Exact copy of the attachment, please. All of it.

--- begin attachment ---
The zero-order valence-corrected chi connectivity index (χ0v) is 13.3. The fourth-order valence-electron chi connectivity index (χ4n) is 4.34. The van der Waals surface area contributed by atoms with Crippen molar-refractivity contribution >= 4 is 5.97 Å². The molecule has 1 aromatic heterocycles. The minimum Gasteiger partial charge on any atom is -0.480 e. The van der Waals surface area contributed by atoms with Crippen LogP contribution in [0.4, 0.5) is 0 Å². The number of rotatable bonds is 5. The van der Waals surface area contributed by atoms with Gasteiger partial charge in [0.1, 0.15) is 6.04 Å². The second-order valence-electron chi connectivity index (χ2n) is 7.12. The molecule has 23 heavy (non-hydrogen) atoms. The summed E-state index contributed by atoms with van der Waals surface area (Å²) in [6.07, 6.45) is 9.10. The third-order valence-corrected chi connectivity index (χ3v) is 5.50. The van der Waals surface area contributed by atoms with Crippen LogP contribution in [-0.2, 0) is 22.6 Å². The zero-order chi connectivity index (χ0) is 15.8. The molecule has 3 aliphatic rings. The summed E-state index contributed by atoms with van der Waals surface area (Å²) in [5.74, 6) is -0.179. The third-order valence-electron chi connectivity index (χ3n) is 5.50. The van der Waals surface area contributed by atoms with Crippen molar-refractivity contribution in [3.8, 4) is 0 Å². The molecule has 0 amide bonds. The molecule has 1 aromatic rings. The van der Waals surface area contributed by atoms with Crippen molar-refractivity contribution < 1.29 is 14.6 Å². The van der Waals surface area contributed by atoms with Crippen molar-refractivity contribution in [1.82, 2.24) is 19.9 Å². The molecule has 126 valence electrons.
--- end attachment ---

The zero-order valence-corrected chi connectivity index (χ0v) is 13.3. The fourth-order valence-electron chi connectivity index (χ4n) is 4.34. The van der Waals surface area contributed by atoms with Crippen molar-refractivity contribution >= 4 is 5.97 Å². The molecule has 1 aromatic heterocycles. The minimum Gasteiger partial charge on any atom is -0.480 e. The van der Waals surface area contributed by atoms with Crippen LogP contribution in [0.4, 0.5) is 0 Å². The number of rotatable bonds is 5. The van der Waals surface area contributed by atoms with Gasteiger partial charge in [0.1, 0.15) is 6.04 Å². The second-order valence-electron chi connectivity index (χ2n) is 7.12. The molecule has 23 heavy (non-hydrogen) atoms. The summed E-state index contributed by atoms with van der Waals surface area (Å²) in [6.07, 6.45) is 9.10. The third-order valence-corrected chi connectivity index (χ3v) is 5.50. The van der Waals surface area contributed by atoms with Crippen LogP contribution in [-0.2, 0) is 22.6 Å². The zero-order chi connectivity index (χ0) is 15.8. The molecule has 3 aliphatic rings. The summed E-state index contributed by atoms with van der Waals surface area (Å²) in [5.74, 6) is -0.179. The third-order valence-electron chi connectivity index (χ3n) is 5.50. The van der Waals surface area contributed by atoms with Crippen molar-refractivity contribution in [3.8, 4) is 0 Å². The molecule has 0 amide bonds. The molecule has 1 aromatic rings. The van der Waals surface area contributed by atoms with Crippen molar-refractivity contribution < 1.29 is 14.6 Å². The van der Waals surface area contributed by atoms with Crippen molar-refractivity contribution in [1.82, 2.24) is 19.9 Å². The molecule has 126 valence electrons.